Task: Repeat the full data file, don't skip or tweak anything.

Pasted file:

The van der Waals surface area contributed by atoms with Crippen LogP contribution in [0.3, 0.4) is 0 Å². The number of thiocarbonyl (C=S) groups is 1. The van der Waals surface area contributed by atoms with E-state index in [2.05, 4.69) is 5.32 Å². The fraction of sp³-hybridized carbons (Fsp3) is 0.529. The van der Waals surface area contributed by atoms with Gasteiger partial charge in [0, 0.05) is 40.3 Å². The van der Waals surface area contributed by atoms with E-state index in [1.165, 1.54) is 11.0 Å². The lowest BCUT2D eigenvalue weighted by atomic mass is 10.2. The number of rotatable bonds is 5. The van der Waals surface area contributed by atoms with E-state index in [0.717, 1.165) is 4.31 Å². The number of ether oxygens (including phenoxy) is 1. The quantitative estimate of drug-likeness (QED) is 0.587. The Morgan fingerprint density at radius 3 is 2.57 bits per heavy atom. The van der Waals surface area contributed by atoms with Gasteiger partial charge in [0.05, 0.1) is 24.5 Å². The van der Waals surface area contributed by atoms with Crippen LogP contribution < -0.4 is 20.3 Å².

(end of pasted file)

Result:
The van der Waals surface area contributed by atoms with Crippen LogP contribution in [0.3, 0.4) is 0 Å². The number of thiocarbonyl (C=S) groups is 1. The van der Waals surface area contributed by atoms with E-state index in [2.05, 4.69) is 5.32 Å². The fraction of sp³-hybridized carbons (Fsp3) is 0.529. The van der Waals surface area contributed by atoms with Gasteiger partial charge in [0, 0.05) is 40.3 Å². The van der Waals surface area contributed by atoms with E-state index in [1.165, 1.54) is 11.0 Å². The lowest BCUT2D eigenvalue weighted by atomic mass is 10.2. The number of rotatable bonds is 5. The van der Waals surface area contributed by atoms with E-state index in [0.717, 1.165) is 4.31 Å². The number of ether oxygens (including phenoxy) is 1. The quantitative estimate of drug-likeness (QED) is 0.587. The Morgan fingerprint density at radius 3 is 2.57 bits per heavy atom. The van der Waals surface area contributed by atoms with Gasteiger partial charge in [0.05, 0.1) is 24.5 Å². The van der Waals surface area contributed by atoms with Crippen LogP contribution < -0.4 is 20.3 Å².